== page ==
TPR lays CDC code of practice before parliament

The Pensions Regulator (TPR) has laid its new code of practice for the authorisation and supervision of collective defined contribution (CDC) schemes before parliament.

This should allow the code to complete its legislative passage through parliament in time for trustees to apply for authorisation to operate a CDC scheme from 1 August, as set out in the consultation launched in January.

The code is expected to be made after it has laid in parliament for 40 days.

It sets out how trustees can apply for authorisation and how TPR will assess schemes against the statutory authorisation criteria, and reflects governmental regulations for CDC schemes.

Royal Mail is expected to have the first CDC scheme to apply for authorisation, with the company and its unions aiming to launch a new CDC scheme by the end of 2022 or early 2023.

CDC schemes will initially be limited to single employer or connected employer set ups, with Pensions Minister, Guy Opperman, confirming plans to move to the draft regulations for multi-employer CDC schemes in “the latter part of this year, going into next year”.

Indeed, the Pension Schemes Act 2021 contains powers to enable further developments of the CDC market, such as multi-employer schemes, with TPR noting that it will be working with the Department for Work and Pensions (DWP) to expand CDC schemes to a wider range of users.

In its feedback to TPR’s CDC code consultation, the pensions industry had warned that the proposals could be too onerous and set a disproportionately high bar, especially for single employers.

In its response, TPR said that while it understood that the code may appear too onerous, it believed this level of detail was necessary and useful to any employer considering a CDC scheme and to the trustees of a CDC scheme applying for authorisation.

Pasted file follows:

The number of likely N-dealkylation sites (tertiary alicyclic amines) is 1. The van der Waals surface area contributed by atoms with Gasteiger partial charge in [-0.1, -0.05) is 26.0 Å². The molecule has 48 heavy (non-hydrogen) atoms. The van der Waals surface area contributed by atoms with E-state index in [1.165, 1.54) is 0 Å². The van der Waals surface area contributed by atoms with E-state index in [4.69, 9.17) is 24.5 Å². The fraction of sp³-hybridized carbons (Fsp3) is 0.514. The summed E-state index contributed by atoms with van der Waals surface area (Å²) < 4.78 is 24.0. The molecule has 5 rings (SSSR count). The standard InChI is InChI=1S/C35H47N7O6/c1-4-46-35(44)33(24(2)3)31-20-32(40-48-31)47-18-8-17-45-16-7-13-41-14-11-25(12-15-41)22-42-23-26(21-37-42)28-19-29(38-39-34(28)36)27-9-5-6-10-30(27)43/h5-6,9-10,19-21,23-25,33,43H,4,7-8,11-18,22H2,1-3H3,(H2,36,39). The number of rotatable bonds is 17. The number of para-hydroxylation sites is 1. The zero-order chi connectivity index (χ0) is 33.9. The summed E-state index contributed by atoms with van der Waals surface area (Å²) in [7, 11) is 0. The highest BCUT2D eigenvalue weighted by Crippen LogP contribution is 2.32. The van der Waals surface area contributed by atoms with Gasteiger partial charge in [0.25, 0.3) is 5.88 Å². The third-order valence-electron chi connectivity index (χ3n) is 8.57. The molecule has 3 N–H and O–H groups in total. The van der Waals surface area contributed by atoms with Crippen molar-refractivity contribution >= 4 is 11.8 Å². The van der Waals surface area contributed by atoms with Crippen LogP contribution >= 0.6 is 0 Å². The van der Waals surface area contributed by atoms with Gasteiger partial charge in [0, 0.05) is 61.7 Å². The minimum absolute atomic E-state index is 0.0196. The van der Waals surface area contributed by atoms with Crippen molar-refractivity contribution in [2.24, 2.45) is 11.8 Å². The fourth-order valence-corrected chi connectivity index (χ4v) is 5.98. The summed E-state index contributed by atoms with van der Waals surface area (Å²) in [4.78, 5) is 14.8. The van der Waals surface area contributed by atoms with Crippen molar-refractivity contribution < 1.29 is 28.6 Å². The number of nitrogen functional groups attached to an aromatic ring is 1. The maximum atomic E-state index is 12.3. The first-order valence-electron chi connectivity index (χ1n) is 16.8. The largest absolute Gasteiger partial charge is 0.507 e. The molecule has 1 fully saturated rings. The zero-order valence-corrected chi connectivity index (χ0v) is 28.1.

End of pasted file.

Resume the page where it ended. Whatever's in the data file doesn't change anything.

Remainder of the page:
“We’ve amended the code to better explain its role in the context of the legislative framework it sits in,” the regulator added.

“We also want to thank respondents for their suggestions for future guidance which we will consider as we work with the DWP and industry to move forwards with the expansion of CDC.

“In the meantime, we will look to publish guidance on the fitness and propriety criteria and on how fees are to be calculated for authorisation of additional sections of a CDC scheme.”

Commenting on the code being laid before parliament, Pensions Minister, Guy Opperman, said: “CDC pension schemes have the potential to transform the UK pensions landscape and deliver better retirement outcomes for millions of pension savers.

“I therefore welcome the laying of TPR’s code before parliament. We have seen the positive effect of CDC schemes in other countries and this code brings us one step closer to making them a reality here at home.”

TPR executive director of regulatory policy, David Fairs, added: “Laying our CDC code in parliament is a significant step as we prepare for a new type of scheme that paves the way for an alternative and innovative pension saving solution to traditional defined benefit and defined contribution arrangements.

“Our focus is on protecting savers, and while the code now clarifies a number of points raised during our consultation to explain how it reflects legislation, it continues to set the right bar for the authorisation and supervision of CDC schemes.

“We are confident the code clearly shows trustees how to meet the legislative requirements in their application and satisfy us they meet the authorisation criteria.”

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